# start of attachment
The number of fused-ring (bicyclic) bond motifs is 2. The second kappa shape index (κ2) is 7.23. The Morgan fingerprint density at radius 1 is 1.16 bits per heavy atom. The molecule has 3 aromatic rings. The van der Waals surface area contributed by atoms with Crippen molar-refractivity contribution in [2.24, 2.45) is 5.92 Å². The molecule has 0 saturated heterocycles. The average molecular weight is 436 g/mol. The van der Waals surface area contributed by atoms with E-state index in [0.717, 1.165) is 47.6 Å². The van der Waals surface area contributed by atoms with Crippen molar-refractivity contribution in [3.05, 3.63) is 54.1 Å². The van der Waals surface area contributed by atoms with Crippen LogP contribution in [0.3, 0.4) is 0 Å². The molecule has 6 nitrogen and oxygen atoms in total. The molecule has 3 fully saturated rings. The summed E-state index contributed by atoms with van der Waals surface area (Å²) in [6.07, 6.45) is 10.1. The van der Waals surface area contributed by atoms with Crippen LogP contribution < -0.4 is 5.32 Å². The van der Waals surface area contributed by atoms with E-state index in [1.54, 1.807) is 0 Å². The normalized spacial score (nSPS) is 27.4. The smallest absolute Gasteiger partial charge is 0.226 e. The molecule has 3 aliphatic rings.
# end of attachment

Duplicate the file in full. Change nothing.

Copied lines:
The number of fused-ring (bicyclic) bond motifs is 2. The second kappa shape index (κ2) is 7.23. The Morgan fingerprint density at radius 1 is 1.16 bits per heavy atom. The molecule has 3 aromatic rings. The van der Waals surface area contributed by atoms with Crippen molar-refractivity contribution in [2.24, 2.45) is 5.92 Å². The molecule has 0 saturated heterocycles. The average molecular weight is 436 g/mol. The van der Waals surface area contributed by atoms with E-state index in [0.717, 1.165) is 47.6 Å². The van der Waals surface area contributed by atoms with Crippen molar-refractivity contribution in [3.05, 3.63) is 54.1 Å². The van der Waals surface area contributed by atoms with Crippen LogP contribution in [0.3, 0.4) is 0 Å². The molecule has 6 nitrogen and oxygen atoms in total. The molecule has 3 fully saturated rings. The summed E-state index contributed by atoms with van der Waals surface area (Å²) in [6.07, 6.45) is 10.1. The van der Waals surface area contributed by atoms with Crippen LogP contribution < -0.4 is 5.32 Å². The van der Waals surface area contributed by atoms with E-state index in [1.54, 1.807) is 0 Å². The normalized spacial score (nSPS) is 27.4. The smallest absolute Gasteiger partial charge is 0.226 e. The molecule has 3 aliphatic rings.